In another WikiLeaks document, the United States Embassy in Peru alleged that the ALBA House Mission was set up in Peru to "spread Bolivarian propaganda via programs like the Venezuelan Miracle Mission". Marcial Maydana, director of Peru's ALBA House Mission "has publicly admitted that these programs include pro-Venezuelan ideological content and reportedly said he hopes to build "an axis of 'Bolivarianism' in Peru". A second ALBA Peru leader said the program was "part of the international bloc that promotes Hugo Chávez".[106]

Chávez-Humala alliance[edit]

Humala and his wife

With various newspapers reporting links between the Venezuelan government and Ollanta Humala, there were allegations that Hugo Chávez funded Ollanta Humala during his 2006 presidential run.[107][108] During Humala's run for president in Peru in 2006, his wife Nadine Heredia received funds from various sources allegedly aligned with the Venezuelan government, including a then newly purchased newspaper named The Daily Journal that became aligned with the Venezuelan government.[107][108] Reports from a congressional advisor from Humala's party, the Peruvian Nationalist Party (PNP), suggested that "Nadine directs Venezuelan funding for social projects and propaganda through an NGO called 'Promotion of the Identity and National Development of Peru' (Prodin)", with Prodin's website sharing that Nadine worked with the Venezuelan Embassy on social programs and was "promoting cooperation with the Cuban Government in the area of literacy, education, and others".[107] Prodin director Enrique Justamaita also allegedly "traveled on a propaganda visit to Venezuela" in 2007 where he stated that the education policies of Chávez were "an excellent model to follow in Peru as well as in other Latin American countries".[107] The PNP advisor also stated that Nadine received assistance from the socialist Spanish think tank Fundacion CEPS with the think tank assisting with the creation of the party platform of the PNP.[107]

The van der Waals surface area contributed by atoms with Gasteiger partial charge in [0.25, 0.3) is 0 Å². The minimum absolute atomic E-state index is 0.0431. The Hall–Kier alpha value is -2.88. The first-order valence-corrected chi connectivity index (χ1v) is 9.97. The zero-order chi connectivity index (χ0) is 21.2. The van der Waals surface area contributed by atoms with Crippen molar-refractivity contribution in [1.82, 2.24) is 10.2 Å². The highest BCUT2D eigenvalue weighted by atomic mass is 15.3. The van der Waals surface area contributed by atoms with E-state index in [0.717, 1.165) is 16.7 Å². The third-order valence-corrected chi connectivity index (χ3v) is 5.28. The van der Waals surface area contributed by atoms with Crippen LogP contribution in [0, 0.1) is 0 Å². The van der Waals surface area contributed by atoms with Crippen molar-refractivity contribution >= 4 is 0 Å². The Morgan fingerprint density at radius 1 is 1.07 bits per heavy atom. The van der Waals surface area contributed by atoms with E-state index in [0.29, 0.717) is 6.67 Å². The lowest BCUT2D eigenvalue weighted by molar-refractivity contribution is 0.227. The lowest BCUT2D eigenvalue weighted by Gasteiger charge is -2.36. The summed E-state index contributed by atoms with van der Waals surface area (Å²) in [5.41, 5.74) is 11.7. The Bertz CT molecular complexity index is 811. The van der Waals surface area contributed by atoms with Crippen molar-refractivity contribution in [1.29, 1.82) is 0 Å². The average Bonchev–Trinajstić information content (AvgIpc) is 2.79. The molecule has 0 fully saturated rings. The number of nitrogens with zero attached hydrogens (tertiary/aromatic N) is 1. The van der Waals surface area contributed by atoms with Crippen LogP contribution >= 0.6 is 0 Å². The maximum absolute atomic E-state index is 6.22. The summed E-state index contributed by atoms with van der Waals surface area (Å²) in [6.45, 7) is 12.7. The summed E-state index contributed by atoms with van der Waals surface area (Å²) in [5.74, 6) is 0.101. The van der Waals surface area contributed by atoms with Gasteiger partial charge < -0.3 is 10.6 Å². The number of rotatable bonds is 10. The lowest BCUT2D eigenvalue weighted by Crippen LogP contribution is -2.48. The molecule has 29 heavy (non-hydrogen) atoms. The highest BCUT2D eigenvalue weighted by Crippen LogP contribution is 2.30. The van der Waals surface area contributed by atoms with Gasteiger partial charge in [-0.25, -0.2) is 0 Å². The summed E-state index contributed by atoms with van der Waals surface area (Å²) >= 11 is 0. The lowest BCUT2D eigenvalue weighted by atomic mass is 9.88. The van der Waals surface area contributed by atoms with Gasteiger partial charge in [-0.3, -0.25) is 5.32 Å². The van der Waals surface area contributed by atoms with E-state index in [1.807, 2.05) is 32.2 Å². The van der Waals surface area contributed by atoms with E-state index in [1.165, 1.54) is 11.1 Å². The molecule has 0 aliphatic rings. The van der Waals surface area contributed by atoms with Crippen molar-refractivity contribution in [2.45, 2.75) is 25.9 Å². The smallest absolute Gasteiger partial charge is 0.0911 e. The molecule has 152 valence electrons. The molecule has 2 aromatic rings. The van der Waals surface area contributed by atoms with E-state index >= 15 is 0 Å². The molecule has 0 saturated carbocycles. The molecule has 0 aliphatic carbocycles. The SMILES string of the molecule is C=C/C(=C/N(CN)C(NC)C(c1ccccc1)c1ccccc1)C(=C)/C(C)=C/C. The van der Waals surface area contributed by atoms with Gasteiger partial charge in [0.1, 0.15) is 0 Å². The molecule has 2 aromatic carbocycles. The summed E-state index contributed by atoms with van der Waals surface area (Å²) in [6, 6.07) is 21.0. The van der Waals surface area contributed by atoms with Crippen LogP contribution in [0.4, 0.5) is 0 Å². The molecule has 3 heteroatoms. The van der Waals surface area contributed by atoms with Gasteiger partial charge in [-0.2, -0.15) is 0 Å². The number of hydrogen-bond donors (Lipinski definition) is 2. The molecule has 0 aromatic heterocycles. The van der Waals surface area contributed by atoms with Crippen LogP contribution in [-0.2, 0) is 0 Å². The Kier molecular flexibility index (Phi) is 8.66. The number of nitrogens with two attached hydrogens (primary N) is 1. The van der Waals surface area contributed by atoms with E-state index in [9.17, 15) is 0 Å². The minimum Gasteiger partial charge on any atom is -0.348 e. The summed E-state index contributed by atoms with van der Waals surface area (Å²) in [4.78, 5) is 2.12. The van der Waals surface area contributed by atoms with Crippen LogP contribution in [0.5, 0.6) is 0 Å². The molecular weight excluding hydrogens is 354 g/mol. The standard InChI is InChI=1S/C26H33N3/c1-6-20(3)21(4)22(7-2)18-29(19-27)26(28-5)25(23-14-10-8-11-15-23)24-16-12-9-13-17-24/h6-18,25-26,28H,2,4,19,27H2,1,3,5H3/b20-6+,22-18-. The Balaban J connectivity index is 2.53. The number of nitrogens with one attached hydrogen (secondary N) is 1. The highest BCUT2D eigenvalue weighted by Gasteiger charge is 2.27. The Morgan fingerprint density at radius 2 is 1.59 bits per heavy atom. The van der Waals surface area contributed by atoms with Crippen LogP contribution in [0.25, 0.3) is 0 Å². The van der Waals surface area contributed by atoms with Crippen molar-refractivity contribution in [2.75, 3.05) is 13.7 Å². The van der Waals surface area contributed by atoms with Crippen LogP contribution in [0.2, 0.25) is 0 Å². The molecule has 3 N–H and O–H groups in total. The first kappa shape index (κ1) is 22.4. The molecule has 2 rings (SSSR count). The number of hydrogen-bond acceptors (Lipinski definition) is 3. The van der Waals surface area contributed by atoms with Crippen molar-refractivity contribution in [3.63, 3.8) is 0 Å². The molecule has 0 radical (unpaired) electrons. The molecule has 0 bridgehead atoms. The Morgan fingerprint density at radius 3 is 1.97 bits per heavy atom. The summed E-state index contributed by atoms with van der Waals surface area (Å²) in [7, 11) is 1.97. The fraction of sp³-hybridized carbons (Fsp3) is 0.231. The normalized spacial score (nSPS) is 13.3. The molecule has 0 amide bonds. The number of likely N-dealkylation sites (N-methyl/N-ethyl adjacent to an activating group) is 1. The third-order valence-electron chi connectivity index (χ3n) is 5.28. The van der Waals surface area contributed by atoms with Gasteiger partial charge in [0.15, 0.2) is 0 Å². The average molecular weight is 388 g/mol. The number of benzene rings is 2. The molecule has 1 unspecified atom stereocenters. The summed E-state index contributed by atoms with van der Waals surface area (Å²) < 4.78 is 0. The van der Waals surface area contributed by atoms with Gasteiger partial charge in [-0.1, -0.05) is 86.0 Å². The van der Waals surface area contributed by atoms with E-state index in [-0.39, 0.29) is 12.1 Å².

Center for Cultural Diversity – Spain[edit]

In Madrid, former Foreign Minister Elias Jaua introduced a cultural center that would tell the history of Venezuela and allegedly promoted the cult of personality of Chavez.[109] In a November 2014 conference, photos of Hugo Chávez surrounded the audience and accused the Spanish Crown of destroying the Venezuelan economy.[109]

Media and politics[edit]

According to ABC, Venezuelan radio and television transmitted in Spain portrays a happy Venezuela that is free of conflict which the newspaper says "exists only in the minds of the official propaganda designed to extend the legacy of the late Hugo Chávez".[109] ABC states that TeleSUR, which is primarily sponsored by Venezuelan state funds, spread the Bolivarian ideology throughout Spain since it was introduced in 2007.[109] TeleSUR partners with Spanish channel Tele K, which is also home to Pablo Iglesias Turrión.[109] Iglesias was then quoted by Enrique Riobóo, founder and director of Channel 33 for Tele K, as a supporter for the creation of an independent TeleSUR channel for Europe and cooperation of media between Venezuela and Spain.[109]

Pablo Iglesias Turrión, Juan Carlos Monedero among other leaders of the Spanish political party Podemos have been accused of spreading Bolivarian ideologies due to their support of Venezuelan government and their alleged funds acquired from Venezuela.[109][112][110] The Spanish newspaper El Imparcial called Podemos an "export of the revolution with unfortunate results" saying that the party is at "the service of the Chavez ideology".[112] The newspaper also stated that the "Venezuelan government's press is very proud of having exported its ideological product and having established a bridgehead" in Spain through Podemos.[112] The Venezuelan ambassador to Spain, Mario Isea, also stated that the rise of Podemos and other left parties could be a "broadcast platform" of Chavismo in Spain and Europe at a PSUV meeting after the Spanish Prime Minister, Mariano Rajoy, denounced the arrest of opposition leader Leopoldo López.[113]